• Huntington's disease;
  • mitochondria;
  • muscle;
  • UHDRS;
  • complex II/III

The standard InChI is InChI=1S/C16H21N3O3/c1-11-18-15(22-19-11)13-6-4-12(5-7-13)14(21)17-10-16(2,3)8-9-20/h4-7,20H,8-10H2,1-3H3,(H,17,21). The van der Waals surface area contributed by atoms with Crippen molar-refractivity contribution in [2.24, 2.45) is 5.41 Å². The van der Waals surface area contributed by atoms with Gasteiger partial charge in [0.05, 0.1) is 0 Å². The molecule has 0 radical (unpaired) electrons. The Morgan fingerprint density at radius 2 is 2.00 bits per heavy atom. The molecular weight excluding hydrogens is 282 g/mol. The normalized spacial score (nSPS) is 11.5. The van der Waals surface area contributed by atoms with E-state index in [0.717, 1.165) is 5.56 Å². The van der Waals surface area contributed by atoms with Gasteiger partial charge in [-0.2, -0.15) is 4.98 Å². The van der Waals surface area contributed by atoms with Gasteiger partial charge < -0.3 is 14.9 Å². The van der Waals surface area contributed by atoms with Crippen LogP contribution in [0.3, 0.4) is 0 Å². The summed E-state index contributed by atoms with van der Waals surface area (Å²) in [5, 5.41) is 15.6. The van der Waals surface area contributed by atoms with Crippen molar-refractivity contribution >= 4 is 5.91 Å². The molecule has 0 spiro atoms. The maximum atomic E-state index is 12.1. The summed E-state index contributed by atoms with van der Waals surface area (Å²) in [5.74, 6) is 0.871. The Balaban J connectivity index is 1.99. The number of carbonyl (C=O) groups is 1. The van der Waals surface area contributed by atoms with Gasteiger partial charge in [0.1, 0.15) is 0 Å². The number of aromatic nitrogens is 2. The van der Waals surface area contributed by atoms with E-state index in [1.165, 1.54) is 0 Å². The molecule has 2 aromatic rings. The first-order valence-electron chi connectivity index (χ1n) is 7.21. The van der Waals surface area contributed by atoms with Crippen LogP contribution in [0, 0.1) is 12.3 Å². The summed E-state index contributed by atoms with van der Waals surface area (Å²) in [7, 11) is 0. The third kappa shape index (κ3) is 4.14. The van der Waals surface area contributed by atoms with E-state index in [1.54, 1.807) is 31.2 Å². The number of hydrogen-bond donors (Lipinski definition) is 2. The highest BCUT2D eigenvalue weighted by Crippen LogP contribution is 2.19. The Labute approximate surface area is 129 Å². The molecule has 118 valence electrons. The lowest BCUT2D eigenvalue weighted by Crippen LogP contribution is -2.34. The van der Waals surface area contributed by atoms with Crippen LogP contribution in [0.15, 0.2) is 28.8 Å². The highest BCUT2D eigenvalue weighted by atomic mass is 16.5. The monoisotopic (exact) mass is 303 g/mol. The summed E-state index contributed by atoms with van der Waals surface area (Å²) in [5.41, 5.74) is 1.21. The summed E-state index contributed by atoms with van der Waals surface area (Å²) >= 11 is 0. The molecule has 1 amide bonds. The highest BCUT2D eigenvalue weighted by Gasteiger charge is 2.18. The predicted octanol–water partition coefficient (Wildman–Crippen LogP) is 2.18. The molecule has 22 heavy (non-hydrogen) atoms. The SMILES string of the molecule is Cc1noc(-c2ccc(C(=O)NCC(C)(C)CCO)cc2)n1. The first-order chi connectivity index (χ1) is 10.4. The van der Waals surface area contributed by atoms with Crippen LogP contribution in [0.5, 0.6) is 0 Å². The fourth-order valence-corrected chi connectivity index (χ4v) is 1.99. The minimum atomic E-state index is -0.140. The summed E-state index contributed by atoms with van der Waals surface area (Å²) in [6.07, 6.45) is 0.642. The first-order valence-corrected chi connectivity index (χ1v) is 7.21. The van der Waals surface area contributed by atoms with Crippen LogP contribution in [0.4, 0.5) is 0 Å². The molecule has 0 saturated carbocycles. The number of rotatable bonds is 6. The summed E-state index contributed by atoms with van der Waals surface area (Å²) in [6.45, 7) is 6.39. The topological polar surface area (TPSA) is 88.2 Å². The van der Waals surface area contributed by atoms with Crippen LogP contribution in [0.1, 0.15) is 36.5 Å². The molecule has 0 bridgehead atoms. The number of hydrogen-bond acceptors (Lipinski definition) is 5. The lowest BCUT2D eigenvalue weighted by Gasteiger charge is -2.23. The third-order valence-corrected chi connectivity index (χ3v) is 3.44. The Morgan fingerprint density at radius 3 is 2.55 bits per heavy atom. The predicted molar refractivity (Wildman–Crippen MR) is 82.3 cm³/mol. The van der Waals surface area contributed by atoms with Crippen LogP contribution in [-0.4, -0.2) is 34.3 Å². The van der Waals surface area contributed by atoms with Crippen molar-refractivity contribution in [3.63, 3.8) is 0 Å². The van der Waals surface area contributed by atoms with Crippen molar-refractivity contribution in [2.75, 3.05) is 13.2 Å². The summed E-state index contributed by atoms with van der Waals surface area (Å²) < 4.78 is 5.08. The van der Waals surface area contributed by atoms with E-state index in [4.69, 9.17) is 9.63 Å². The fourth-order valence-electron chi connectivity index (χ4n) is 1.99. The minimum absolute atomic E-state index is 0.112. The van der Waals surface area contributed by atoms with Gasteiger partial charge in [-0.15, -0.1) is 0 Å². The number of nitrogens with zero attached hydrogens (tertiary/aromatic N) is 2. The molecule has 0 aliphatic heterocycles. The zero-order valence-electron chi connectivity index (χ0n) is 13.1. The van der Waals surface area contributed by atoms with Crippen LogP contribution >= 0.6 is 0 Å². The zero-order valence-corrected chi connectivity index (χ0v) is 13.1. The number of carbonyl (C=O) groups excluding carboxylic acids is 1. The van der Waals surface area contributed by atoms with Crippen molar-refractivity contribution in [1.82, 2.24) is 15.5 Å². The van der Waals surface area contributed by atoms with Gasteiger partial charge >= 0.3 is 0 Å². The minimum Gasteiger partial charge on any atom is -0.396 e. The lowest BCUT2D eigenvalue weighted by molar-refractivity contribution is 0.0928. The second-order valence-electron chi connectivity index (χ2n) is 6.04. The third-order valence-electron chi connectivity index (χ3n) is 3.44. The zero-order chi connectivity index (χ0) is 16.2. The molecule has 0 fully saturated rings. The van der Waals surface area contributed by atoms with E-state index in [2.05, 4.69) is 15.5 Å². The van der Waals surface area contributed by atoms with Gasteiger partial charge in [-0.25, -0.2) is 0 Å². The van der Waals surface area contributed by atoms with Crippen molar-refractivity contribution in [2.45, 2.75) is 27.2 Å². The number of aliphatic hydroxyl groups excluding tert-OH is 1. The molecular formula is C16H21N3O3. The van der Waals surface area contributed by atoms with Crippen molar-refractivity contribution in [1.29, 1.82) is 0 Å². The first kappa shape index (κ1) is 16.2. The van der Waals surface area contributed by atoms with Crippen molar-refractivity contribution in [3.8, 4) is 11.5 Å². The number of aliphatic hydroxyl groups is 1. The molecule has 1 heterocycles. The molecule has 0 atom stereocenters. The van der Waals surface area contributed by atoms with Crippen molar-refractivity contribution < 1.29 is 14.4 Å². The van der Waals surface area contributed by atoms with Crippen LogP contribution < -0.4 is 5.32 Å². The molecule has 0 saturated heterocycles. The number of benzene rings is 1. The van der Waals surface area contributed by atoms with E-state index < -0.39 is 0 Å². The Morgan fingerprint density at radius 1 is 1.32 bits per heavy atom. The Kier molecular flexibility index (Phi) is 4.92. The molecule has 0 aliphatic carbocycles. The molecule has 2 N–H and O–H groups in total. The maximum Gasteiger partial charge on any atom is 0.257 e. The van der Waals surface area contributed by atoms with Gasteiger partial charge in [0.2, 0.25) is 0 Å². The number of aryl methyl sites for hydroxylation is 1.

Huntington's disease (HD) is caused by an abnormally expanded CAG repeat in the IT-15 gene, which encodes a widely expressed protein called huntingtin. Abnormalities of mitochondrial respiratory chain function, specifically complex II/III, have been identified in HD striatum and defects of energy metabolism have been demonstrated in vivo in skeletal muscle in both symptomatic and presymptomatic HD patients. We have investigated respiratory chain function using histochemical and biochemical methods in HD skeletal muscle from 12 patients and compared these with 12 age and sex-matched controls. The data from the HD patients were related to clinical parameters of HD including the Unified Huntington's Disease Rating Scale (UHDRS). There were positive correlations between CAG repeat years (a product of CAG repeat length and age) and both motor (P < 0.002) and cognitive (P < 0.01) scores of the UHDRS. There was no significant difference in the activities of complexes I to IV compared to age-matched controls. However, there were significant correlations for individual HD complex II/III activities with disease duration (P = 0.017), repeat years (P = 0.032), and cognitive scores (P = 0.019). There was also evidence from ultrastructural studies that inclusion formation may occur in HD muscle. These results provide additional evidence that mutant huntingtin influences mitochondrial complex II/III function in non-neuronal tissue (skeletal muscle) and suggest that muscle may be a potential marker of disease progression in HD. © 2007 Movement Disorder Society